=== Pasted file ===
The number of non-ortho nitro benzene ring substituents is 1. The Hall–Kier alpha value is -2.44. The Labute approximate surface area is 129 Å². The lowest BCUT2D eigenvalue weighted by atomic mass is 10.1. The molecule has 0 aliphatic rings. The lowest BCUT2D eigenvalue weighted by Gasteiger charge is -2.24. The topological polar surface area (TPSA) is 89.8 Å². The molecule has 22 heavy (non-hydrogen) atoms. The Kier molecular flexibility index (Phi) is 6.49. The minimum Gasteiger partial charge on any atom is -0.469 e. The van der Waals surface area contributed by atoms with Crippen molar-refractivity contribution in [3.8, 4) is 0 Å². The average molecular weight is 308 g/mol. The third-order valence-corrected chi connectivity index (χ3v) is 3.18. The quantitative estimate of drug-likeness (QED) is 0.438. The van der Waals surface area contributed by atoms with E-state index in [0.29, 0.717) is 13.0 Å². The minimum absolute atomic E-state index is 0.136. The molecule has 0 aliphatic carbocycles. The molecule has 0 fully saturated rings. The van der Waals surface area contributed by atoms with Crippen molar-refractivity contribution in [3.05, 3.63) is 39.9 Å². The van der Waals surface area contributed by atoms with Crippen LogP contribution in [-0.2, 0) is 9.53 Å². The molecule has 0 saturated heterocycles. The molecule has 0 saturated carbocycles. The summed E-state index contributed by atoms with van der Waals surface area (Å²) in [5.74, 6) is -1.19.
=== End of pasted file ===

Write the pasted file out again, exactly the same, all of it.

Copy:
The number of non-ortho nitro benzene ring substituents is 1. The Hall–Kier alpha value is -2.44. The Labute approximate surface area is 129 Å². The lowest BCUT2D eigenvalue weighted by atomic mass is 10.1. The molecule has 0 aliphatic rings. The lowest BCUT2D eigenvalue weighted by Gasteiger charge is -2.24. The topological polar surface area (TPSA) is 89.8 Å². The molecule has 22 heavy (non-hydrogen) atoms. The Kier molecular flexibility index (Phi) is 6.49. The minimum Gasteiger partial charge on any atom is -0.469 e. The van der Waals surface area contributed by atoms with Crippen molar-refractivity contribution in [3.8, 4) is 0 Å². The average molecular weight is 308 g/mol. The third-order valence-corrected chi connectivity index (χ3v) is 3.18. The quantitative estimate of drug-likeness (QED) is 0.438. The van der Waals surface area contributed by atoms with E-state index in [0.29, 0.717) is 13.0 Å². The minimum absolute atomic E-state index is 0.136. The molecule has 0 aliphatic carbocycles. The molecule has 0 fully saturated rings. The van der Waals surface area contributed by atoms with Crippen molar-refractivity contribution in [3.05, 3.63) is 39.9 Å². The van der Waals surface area contributed by atoms with Crippen LogP contribution in [-0.2, 0) is 9.53 Å². The molecule has 0 saturated heterocycles. The molecule has 0 saturated carbocycles. The summed E-state index contributed by atoms with van der Waals surface area (Å²) in [5.74, 6) is -1.19.